Platinum Member
Username: Artk

Albany, Oregon USA

Post Number: 13600
Registered: Feb-05
Well done, Dave!

Nice write up and beautiful speakers.
 

Gold Member
Username: Stu_pitt

Stamford, Connecticut USA

Post Number: 4186
Registered: May-05
Excellent review Dave. This hobby is all about enjoying music, and I have no doubt that that's what's going on in your living room. The Unico is a great integrated. I've always really liked Arcam's CDPs. Haven't heard the Salks, but I'm sure they're everything you say they are.

BTW, my only criticism of Dark Side and most other Floyd albums is the over production of the main vocals. They used way too much echo IMO. Everything sounds very convincing to my ears, but once the singing starts, I'm quickly reminded that I'm listening to recorded music. I guess there's worse things in life though. Maybe his voice sounds too thin in the mix without all the processing? Who knows?
 

Gold Member
Username: Stu_pitt

Stamford, Connecticut USA

Post Number: 4187
Registered: May-05
Also, everyone talks about Dark Side, but The Wall is equally good in that regard. It also suffered from the dreaded over-echo IMO.

Pick up a copy of The Wall if you don't have one. An excellent album IMO. Perhaps a little better than Dark Side musically. Then again, it's a double album so there's more room for more tracks.
 

Gold Member
Username: Dakulis

Spokane, Washington United States

Post Number: 1159
Registered: May-05
Thanks guys,

Stu, will do, I went out yesterday and picked up several new CDs that I had on my list and a couple that weren't. So, I'll add The Wall to a new list.

So, not to hijack my own thread, but if you could only play 3 CDs or albums from your current collection, what three would you keep and why?

I have pretty diverse tastes so Opera is about the only thing I don't own or play but I'm be interested in your thoughts and yes I know about the other threads but I'm trying to narrow it down because I can't affor 4,000,000 new CDs. LOL
 

Platinum Member
Username: Jan_b_vigne

Dallas, TX

Post Number: 15616
Registered: May-04
.

"I believe the whole album recorded with a single microphone so you may not get quite the sound stage you would on most modern recordings ... "



A single stereo mic which had the ability to duplicate the crossed cardiods or coincident pairs often used in early (1950-early'60's) stereo recordings; http://emusician.com/interviews/rhythm-noise-john-mcentire/index2.html The Trinity Sessions were made popular in audio demos due to a few other factors. The most important of which would probably be the recordings were made "direct to two track" which meant they were mixed "on the fly" and put down to a two track master without intervening stages of production. Very little post production is possible with such microphone techniques and overdubs and splices are minimized. The recordings appeared at a time when direct to disc LP's had resurfaced as a throw back to the earliest days of recording (mono) when all performers had to play together as there were no mixing consoles in those early days of recording. All performers played at the same time and as if they were giving a live performance. Any serious screw ups in the early days of recording meant everything was stopped and all performers began again from the top - no overdubs or splices as the recordings were made onto acetate discs and not tape. Here's an example of that style of recording; http://www.uulyrics.com/music/count-basie/song-boogie-woogie-blues/ In these early recordings the performers were generally arranged on stage much as they would be during a live performance and a good system can indicate the "soundstage" of the mono recording with performers' position given depth and width on the decidely constricted "stage".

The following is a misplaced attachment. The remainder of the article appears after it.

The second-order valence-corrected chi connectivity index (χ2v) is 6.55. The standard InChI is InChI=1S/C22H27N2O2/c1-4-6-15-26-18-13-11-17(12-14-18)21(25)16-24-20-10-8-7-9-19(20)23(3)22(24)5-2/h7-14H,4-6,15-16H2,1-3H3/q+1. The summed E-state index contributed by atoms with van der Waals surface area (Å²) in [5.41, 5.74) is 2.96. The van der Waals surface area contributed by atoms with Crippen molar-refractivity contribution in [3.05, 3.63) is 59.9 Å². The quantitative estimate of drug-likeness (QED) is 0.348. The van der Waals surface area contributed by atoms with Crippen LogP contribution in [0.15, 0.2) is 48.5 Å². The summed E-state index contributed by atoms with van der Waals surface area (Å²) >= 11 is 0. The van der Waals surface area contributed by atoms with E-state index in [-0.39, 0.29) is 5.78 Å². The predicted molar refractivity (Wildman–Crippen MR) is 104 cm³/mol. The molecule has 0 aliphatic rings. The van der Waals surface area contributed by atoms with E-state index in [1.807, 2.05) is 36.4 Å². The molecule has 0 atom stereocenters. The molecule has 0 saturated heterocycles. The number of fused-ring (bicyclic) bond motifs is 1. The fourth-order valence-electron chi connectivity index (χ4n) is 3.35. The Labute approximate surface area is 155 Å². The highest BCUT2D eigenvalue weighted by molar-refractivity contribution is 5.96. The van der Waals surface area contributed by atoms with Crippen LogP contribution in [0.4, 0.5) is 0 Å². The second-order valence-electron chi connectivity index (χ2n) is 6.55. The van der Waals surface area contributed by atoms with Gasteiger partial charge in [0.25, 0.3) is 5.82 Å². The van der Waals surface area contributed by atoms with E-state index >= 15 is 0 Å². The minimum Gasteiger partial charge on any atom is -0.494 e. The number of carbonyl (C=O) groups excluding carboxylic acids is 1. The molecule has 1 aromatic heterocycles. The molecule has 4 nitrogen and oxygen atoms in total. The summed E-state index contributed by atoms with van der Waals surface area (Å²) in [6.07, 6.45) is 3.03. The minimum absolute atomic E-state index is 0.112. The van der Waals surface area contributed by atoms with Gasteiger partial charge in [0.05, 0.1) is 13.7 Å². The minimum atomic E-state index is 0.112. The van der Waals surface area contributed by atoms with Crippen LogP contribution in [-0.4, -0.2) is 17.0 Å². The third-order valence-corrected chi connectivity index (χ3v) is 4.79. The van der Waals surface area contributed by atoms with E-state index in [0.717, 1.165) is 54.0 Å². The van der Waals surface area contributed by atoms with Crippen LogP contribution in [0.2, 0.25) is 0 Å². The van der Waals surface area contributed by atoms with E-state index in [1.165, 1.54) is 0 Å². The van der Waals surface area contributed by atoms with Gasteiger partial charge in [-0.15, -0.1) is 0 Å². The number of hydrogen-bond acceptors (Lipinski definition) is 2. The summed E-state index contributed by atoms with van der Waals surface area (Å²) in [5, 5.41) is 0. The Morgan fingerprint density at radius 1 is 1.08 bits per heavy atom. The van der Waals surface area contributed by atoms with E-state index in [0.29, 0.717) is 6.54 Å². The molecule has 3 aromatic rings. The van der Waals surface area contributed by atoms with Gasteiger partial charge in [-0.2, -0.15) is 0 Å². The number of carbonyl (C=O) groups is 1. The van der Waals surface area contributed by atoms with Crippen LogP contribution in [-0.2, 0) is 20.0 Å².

Here's an example of a Sheffield Direct to Disc recording. Sheffield is generally credited with starting the "direct to disc" audiophile recordings of the mid 1970's; http://www.sheffieldlab.com/sheffield.pl?detail=SL10070 and http://www.sheffieldlab.com/

Numerous companies jumped on the bandwagon of D2D recordings and many were atrociously bad music with, however, great sound and not terrible performances from (far) lesser known groups. Yamaha, JVC and Denon all had a series of D2D recordings which they produced as promotions to be handed out at CES and to dealers to demo their products. JVC (Japanese Victor Corp.) and Denon were two of the earliest proponents of digital recording, producing numeorus "digitally recorded" LP's with a few being produced D2D.

In the "early days" of D2D LP's an entire side of the album needed to be cut from the start of the first track through to the final note of the last track as no splicing and overdubs were possibe since the recording was once again being transferred directly to a two channel "master" disc. D2D recording was tedious and expensive and, with the advent of CD's, digital recording techniques were more accustomed to the concept of "perfect sound forever" no matter how or how many times the signal was manipulated in post production and mastering. By that time 64 and higher numbers of tracks in the recording studio's mixer were commonplace with a single drum set having as many as a dozen microphones all residing in their individual tracks. Think for a moment about the comb filtering, phase and time issues of a dozen microphones on a single drum set all recording supposedly only a single section of the drum - under the splash cymbal for instance - but obviously also picking up traces of all the other parts of the drum set and the reflections of those other parts. Often individual members of a group wouldn't perform in the same space with many being placed in isolation booths so their instrument didn't run into the recording of another instrument which would complicate editing and post production. Most of us know of recordings made up of individual performances where the individuals never saw each other but the final product was assembled from these individual parts. A far cry from DSOTM which was created in a studio by layering individual performances on top of each other with a four track(?) analog tape machine with rudimentary noise reduction. (In analog recording each re-recording of the same track will add +3dB of noise to the final product.)